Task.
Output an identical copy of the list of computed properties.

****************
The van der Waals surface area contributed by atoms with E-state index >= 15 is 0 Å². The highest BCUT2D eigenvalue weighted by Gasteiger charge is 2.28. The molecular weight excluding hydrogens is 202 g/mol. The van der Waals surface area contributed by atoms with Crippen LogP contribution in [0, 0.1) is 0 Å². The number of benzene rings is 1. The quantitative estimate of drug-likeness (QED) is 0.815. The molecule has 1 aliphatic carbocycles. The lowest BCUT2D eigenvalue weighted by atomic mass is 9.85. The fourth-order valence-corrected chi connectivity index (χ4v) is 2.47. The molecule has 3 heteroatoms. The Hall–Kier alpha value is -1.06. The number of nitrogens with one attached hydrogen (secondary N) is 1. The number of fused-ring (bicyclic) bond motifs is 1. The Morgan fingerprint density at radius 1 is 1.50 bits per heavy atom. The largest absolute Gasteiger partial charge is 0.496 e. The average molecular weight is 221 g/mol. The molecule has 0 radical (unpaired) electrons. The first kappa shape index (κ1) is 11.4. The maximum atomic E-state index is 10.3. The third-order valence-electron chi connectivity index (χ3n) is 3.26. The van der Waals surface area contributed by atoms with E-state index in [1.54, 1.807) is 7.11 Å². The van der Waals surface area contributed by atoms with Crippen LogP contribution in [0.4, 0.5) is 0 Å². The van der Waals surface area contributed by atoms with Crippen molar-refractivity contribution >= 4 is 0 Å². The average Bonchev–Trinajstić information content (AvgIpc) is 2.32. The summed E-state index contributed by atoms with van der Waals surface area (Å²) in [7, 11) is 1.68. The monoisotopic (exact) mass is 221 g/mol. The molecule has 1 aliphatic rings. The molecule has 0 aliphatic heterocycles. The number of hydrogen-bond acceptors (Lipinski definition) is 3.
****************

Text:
The van der Waals surface area contributed by atoms with E-state index >= 15 is 0 Å². The highest BCUT2D eigenvalue weighted by Gasteiger charge is 2.28. The molecular weight excluding hydrogens is 202 g/mol. The van der Waals surface area contributed by atoms with Crippen LogP contribution in [0, 0.1) is 0 Å². The number of benzene rings is 1. The quantitative estimate of drug-likeness (QED) is 0.815. The molecule has 1 aliphatic carbocycles. The lowest BCUT2D eigenvalue weighted by atomic mass is 9.85. The fourth-order valence-corrected chi connectivity index (χ4v) is 2.47. The molecule has 3 heteroatoms. The Hall–Kier alpha value is -1.06. The number of nitrogens with one attached hydrogen (secondary N) is 1. The number of fused-ring (bicyclic) bond motifs is 1. The Morgan fingerprint density at radius 1 is 1.50 bits per heavy atom. The largest absolute Gasteiger partial charge is 0.496 e. The average molecular weight is 221 g/mol. The molecule has 0 radical (unpaired) electrons. The first kappa shape index (κ1) is 11.4. The maximum atomic E-state index is 10.3. The third-order valence-electron chi connectivity index (χ3n) is 3.26. The van der Waals surface area contributed by atoms with E-state index in [1.54, 1.807) is 7.11 Å². The van der Waals surface area contributed by atoms with Crippen LogP contribution in [0.4, 0.5) is 0 Å². The van der Waals surface area contributed by atoms with Crippen molar-refractivity contribution >= 4 is 0 Å². The average Bonchev–Trinajstić information content (AvgIpc) is 2.32. The summed E-state index contributed by atoms with van der Waals surface area (Å²) in [7, 11) is 1.68. The monoisotopic (exact) mass is 221 g/mol. The molecule has 1 aliphatic rings. The molecule has 0 aliphatic heterocycles. The number of hydrogen-bond acceptors (Lipinski definition) is 3.